When it comes to communities, seniors are less interested in outdated models where they’re warehoused away. More seniors are opting for intergenerational communities where they can remain for every stage of life instead.
To be and remain connected, you’ll want to plan your social calendar early. Volunteer for what you value, join a group or two, and dive into your favorite hobbies.
Go ahead and reach out to family to build on existing bonds. And for those connections that have gathered dust, accept that the ball is in your court to reach out. You’re older, wiser and can take on the responsibility.
For most of us, it’s the family ties and/or friendships that enrich our lives most. Connect with your life-long loved ones and make a point to form new ones and foster them. Make connection a mission in your later years in organizations where you have things in common. Be the friend to others by reaching out first and often.
With retirement, you will discover there is a whole world of things that happen during the day. A great way to connect with services and friends is through senior centers in your area. Over at FYI 50 plus, they have a robust list of them available in the state of Texas, for example.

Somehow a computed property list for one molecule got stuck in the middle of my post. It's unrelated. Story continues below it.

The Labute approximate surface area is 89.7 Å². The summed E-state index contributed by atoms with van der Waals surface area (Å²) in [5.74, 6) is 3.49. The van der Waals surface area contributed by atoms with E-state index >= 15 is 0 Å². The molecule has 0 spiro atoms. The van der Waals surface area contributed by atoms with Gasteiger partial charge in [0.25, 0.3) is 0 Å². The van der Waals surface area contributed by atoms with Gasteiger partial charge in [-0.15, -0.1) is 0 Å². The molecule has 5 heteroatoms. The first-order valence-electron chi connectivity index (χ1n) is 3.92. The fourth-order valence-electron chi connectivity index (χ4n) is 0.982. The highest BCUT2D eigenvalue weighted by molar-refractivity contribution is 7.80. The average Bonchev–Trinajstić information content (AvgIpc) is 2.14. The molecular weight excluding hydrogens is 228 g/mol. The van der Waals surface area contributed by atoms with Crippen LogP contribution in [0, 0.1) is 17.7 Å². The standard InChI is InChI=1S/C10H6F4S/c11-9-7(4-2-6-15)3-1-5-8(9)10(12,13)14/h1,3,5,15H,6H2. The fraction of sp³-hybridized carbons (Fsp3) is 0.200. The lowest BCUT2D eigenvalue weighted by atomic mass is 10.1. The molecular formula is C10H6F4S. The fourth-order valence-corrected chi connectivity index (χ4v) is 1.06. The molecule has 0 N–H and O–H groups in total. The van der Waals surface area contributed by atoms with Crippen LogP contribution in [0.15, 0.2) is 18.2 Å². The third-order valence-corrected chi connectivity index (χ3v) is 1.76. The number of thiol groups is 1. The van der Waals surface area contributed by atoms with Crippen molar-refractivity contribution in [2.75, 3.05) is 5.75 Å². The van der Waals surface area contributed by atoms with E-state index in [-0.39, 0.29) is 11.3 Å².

If the pandemic has taught us anything, we’ve discovered the huge universe of social activity online, too. You can join any number of groups on the internet. Over at One Family, they suggest a list of 20 of them! You can find those who have had a “similar walk of life” in Silversurfers, for example, or groups devoted to a passion such as dog or cat owners.
Ponder your story of aging as it unfolds and make decisions about how you’ll stay involved in the word with others. Then take action now! Whether you’re a social butterfly or more of an introvert, you’ll want to tap into the resources available where you’ve chosen to live.
3. Services access: One major interest to seniors is the ability to get the services they want and need with ease. Whether you maintain a car, select public transit and rideshare, or prefer to walk, take proximity to services into account.